Juris Lorencs: There is no way back. You will only have to learn to live with new threats


Juris Lorencs

Juris Lorencs

Photo: Ieva Leiniša / LETA

One good news during the Covid-19 pandemic – the stray unmanned aircraft or drone of SIA “UAVFactory” ran out of fuel! Its maximum flight time was 90 hours. Airspace restrictions lifted!

In fact, this event did not receive much attention, because Riga Airport is not busy at the moment – and that would be a gentle saying. But now let’s imagine for a moment that the drone would have escaped, say, half a year ago. 90 hours – that’s almost four days.

Last year, the airport served 7.8 million passengers. So 21,000 in one day. In four days – 84 000. Inconvenience to people, huge losses to airlines and the airport. I dare say that then we would not have counted the number of Covid-19-infected people, but the number of hours left until the drones were depleted.

And what if the drone were running on solar panels? Should we really wait years for battery life to end? Theoretically, such soap can be boiled by one person. And it is too late to judge who is to blame – a technical failure, irresponsibility or unfortunate coincidence.

Something similar happened at the end of last year in the Chinese city of Wuhan. Only the virus escaped, not the drone. And conventional planes were the ones that quickly carried the new disease around the world.

But the essence of the problem does not change. We have built a globalized, interconnected world that is efficient, convenient and powerful, but also very vulnerable. And sometimes one accidentally overturned domino is enough to start collapsing the whole carefully constructed structure.

The drone stops air traffic in Riga, the virus – all over the world. What awaits us in the future? Today, we learn that scientists had warned of the threat of a new coronavirus pandemic several years ago.

Now we see that they were right. Similar rumors are circulating about the emergence of a potentially dangerous computer virus. One that could almost or momentarily disrupt the operation of communications systems, airports, banks, energy networks around the world. That the appearance of such a computer virus is only a matter of time.

But this has not always been the case. A person knows computer viruses well for thirty years. If an epidemic of typhoid, cholera or a new coronavirus had started in an Asian city at the beginning of the last century, Europe would probably not have noticed it at all.

From time to time, the Latvian police receive anonymous threats for mining the Riga Railway Central Station. Although villains are usually found, this does not stop people from calling and reporting the bomb. Why they do this is within the competence of psychiatrists.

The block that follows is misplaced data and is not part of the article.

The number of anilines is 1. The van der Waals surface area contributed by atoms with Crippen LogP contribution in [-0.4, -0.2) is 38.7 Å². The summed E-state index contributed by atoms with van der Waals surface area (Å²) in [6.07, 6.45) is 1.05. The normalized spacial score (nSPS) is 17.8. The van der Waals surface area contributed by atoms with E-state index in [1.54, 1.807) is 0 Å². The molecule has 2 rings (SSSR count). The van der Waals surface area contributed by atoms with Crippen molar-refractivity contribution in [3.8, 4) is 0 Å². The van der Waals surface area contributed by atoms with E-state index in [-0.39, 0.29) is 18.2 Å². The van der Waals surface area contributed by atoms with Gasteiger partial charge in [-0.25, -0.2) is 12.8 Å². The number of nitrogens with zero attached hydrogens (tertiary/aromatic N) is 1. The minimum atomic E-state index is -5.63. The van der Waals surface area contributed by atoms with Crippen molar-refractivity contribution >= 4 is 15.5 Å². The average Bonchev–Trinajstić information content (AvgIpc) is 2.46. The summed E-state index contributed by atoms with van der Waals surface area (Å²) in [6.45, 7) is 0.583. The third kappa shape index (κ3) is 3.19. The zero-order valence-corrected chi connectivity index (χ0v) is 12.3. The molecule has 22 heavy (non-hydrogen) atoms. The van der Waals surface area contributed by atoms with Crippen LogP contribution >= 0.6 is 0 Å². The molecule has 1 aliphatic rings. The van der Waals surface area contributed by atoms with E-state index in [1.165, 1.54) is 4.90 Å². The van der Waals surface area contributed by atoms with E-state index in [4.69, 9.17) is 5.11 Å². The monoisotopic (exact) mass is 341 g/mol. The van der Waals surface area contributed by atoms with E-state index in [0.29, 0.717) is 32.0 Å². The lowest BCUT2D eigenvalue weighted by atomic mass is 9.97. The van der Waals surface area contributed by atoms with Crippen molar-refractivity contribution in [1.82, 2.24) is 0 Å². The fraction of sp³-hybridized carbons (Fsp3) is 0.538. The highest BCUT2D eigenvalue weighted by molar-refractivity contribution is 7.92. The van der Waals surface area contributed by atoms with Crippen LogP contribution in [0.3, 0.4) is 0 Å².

Police officers with dogs arrive at the station, evacuation begins, traffic is suspended for several hours. One phone call has huge consequences.

And now let’s imagine a hypothetical situation – it’s the morning of April 9, 1900. Lenin arrives at the Riga railway station from Pskov by train.

A joker, knowing this, wants to ruin the visit of the great revolutionary, to announce the mining of the station. How can he make these threats public? Write an anonymous letter? Send a note to the station manager? And what is the guarantee that the message will reach the recipient in time? In addition, the bombs were low power at the time, resembling the noise of a firecracker projectile rather than a serious explosion.

The news of the presence of an explosive would hardly be a reason to stop trains and evacuate the station.

One benefit of two months of isolation, however, is. We are given time to stop and think. And it is becoming more and more common to find that people are beginning to remember the “good old days”. Not them a few months ago when the whole world was still open.

Even older – for a slow, leisurely life without a smartphone, mobile internet, social networks and drones.

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An acquaintance expressed an interesting idea – she would be willing to exchange a mobile phone for the opportunity to go to the theater. But we know full well that these are just fantasies that there is no going back.

We will have to live with further globalization, new technologies and even greater interdependence. Unfortunately, also with new threats that even the most daring fantasists cannot imagine today.



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